Maybe instead of this hand-wringing about what one`s peers seem to think, you and the signers of that letter to RS should go on the road, and start explaining to investors what wonderful opporunities there are to invest in proving that climate change is all a hoax. If these scientists are unwilling to take their case directly to investors, then all of their protests seem rather hollow.

But as far as that goes, why does it seem that fossil fuel interests and manufacturers seem quite willing to invest in public relations efforts dedicated to frustrating meaningful policy action, while their purses remain closed to dissenting scientists? It is unfair to conclude that these firms show by their own actions that they agree with the consensus that you so deride, and are simply investing in ways to manipulate the political debate?

If that`s the case, wouldn`t you be doing a big favor to those who REALLY care about liberal values by taking a stick to EXXON, and telling it to start putting its money where its mouth is?


Posted by: TokyoTom at October 7, 2006 09:55 AM


I think both your framing of what is "political" action by the RS and your conclusions are weak, unrealistic and unhelpful to your professed aims of minimizing the politicization of science and political deadlock.

The deadlock in climate change policy exists because parties that have an interest in the outcome of the political process realize that the complex nature of the science (and the limited time and ability of laymen and legislators to understand it) mean an effective way to achieve their political ends is to avoid direct political discussions by miscasting the science. The RS cannot change those incentives by trying to be an "honest broker" - all that the RS can try to do is to police the science, by using its authority as a spokesman for science.

I do not see the support for your conclusion that the RS is acting "politically" because it "is acting in a manner that seeks to gain advantage over others in debates over what society should do about climate change." Where in the RS letter does the RS even address what society should do about climate change?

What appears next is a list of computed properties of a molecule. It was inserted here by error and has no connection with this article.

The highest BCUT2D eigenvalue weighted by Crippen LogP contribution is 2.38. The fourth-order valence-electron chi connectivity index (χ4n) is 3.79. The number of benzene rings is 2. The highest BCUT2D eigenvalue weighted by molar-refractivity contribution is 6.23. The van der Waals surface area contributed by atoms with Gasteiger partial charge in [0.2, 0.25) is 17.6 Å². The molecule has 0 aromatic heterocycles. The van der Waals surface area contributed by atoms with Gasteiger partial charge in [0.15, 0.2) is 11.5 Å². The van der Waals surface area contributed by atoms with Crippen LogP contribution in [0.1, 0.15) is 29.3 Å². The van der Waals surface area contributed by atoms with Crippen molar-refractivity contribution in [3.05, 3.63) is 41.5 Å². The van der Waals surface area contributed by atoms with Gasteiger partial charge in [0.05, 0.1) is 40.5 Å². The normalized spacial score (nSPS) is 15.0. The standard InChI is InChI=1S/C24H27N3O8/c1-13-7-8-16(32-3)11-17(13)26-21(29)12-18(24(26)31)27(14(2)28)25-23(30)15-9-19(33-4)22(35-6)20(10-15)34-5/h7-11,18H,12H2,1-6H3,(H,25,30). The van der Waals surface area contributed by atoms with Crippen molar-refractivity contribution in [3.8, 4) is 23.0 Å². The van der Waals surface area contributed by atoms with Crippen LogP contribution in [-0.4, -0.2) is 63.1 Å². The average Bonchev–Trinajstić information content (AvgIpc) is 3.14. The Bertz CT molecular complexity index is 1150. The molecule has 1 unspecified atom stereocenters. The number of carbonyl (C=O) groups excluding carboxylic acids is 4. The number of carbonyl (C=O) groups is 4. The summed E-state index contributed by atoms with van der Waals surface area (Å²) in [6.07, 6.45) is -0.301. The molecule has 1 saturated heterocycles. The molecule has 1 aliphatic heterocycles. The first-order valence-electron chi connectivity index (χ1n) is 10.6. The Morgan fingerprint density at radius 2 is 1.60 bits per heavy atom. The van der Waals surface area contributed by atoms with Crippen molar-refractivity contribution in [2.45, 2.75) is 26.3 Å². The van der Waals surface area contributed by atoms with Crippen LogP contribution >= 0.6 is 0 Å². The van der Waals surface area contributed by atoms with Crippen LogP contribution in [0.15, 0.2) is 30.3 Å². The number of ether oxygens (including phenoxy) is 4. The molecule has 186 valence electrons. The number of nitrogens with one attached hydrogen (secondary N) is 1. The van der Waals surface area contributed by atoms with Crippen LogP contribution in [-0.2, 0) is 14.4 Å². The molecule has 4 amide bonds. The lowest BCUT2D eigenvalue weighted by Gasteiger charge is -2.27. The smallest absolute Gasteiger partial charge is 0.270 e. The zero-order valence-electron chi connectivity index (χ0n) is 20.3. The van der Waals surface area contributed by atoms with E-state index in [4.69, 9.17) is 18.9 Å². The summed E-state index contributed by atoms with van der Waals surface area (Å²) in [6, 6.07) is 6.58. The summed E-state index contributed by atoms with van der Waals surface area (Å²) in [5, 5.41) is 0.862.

You assert that in order to avoid being perceived as acting politically, the RS must have first "developed general, unambiguous criteria to identify how one knows a "misrepresentation of science" when one sees it and then applied these criteria indiscriminately across organizations and issue areas." Why is this so? Individuals and organizations all act when they believe cirtcumstances warrant, and don`t always create explicit criteria in advance. If the RS simply reacts when it feels appropriate, does that make the action "political" as opposed to merely "ad hoc"?

You also continue to muddle matters by wrongly and hyberbolically miscasting the RS letter. You ask, "Would the Royal Society suggest that any organization that cherrypicks information should not receive funding? If so that would likely lead to the end all public debate on all subjects!" As I have frequently pointed out, the RS has simply asked EXXON to clarify when it is that EXXON is speaking, even when it is using third parties - this would NOT put an end to any debate at all, but merely further inform it. If EXXON decided not to funnel money to certain organizations, EXXON remains unhindered in its abilities to speak directly, and those organizations that lose funding could of course continue to speak as they wish.

Thus I fail to find any firm support for your conclusion that "The Royal Society’s action is thus the very essence of political behavior." The RS is a scientific organization that is well-placed to say what it thinks the science is. I presume that you do not disagree with this, because this is precisely the role that the UK, US and other governments have asked their science academies to play.